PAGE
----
Happy new year to everyone. In the spirit of dry January, these are the brands that Permanent Style has introduced me to. The short list only includes shops I have bought from.
Stoffa. The perfect place for lovely and elevated pieces. Their move onto Mr Porter makes their back catalogue available.
Adret. You will always get a great conversation and inspiration from a visit and outstanding service.
Mes Chausettes Rouge. The service and the range are a sheer joy.
Oily Jack. This came to me from a reader’s post and were even better than I hoped. Outstanding in every respect and perfectly embody the spirit of the time.

Tommy Mack

Oily Jack’s repair work is excellent too. I’ve had my Barbour jacket patched up twice and been very impressed each time.

Evatt Gibson

Happy New Year and what a wonderful idea. I look forward to reading the articles this month.

Guy W

Great shout, Simon, looking forward to the articles this month.
Over the last 6 months or so, I have slimmed my wardrobe by at least 50% for a number of reasons, sustainability/reducing excess being one of them (others being to reduce my choice in the morning, saving money, retaining only clothes which will age well and suit my lifestyle – which involves 2 young children – and being happier with the clothes I choose to keep). I highly recommend Marrkt, which I used for most of my sales.
I must say that it’s a constant battle to thin out your wardrobe, and I’m not immune to new purchases (I sold about 15 shirts and replaced them with 3 of your OCBDs). However, I think it has made my much more mindful about new purchases and almost gives me permission to get really nerdy about them.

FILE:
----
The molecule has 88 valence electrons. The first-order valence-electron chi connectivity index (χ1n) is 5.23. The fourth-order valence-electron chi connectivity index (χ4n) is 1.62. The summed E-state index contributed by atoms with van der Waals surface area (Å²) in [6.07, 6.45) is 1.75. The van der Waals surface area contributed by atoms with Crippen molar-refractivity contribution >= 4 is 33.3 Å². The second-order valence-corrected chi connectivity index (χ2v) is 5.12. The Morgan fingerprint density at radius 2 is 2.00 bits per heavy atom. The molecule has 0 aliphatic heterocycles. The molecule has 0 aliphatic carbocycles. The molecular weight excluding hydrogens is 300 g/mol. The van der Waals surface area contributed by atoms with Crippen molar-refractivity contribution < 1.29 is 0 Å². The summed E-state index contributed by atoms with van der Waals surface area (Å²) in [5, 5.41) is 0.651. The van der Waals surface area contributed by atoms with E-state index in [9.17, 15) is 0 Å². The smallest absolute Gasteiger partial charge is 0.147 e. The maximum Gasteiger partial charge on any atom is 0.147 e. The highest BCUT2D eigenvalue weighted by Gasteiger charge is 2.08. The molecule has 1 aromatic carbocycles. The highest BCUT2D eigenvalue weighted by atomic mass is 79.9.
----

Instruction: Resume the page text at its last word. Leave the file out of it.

Hi, absolutely concur on Marktt. I use them when I’ve decluttered. Great service.

Tommy Mack

Yes, Marrkt is great! I’ve sold a few pieces through there, bought a few and browsed many, many more. Their daily drop is part of my routine now.

Funnily enough I feel their format has helped me buy less: I can enjoy browsing top quality garments but most of them won’t be in my size, so there’s an enforced waiting period, finding what items and styles catch my eye and then waiting for something suitable in my size to pop up.

As I’ve mentioned, PS and the comments thread is great for that too: discussing and appreciating clothes rather than just browsing through online sales or eBay where the only way to engage is to buy.

Owning an increasing proportion of great quality items and even just thinking in terms of value and quality has made me buy far less. If I’ve got something that I can’t imagine bettering (or even just looking for something of that quality) then I’m far less likely to impulse buy something in the sales just because it’s a fraction of the RRP.


Morning Simon,
A very happy 2024 to you and your Team.
My goal this year is to buy less, but above all to acquire quality and timeless pieces.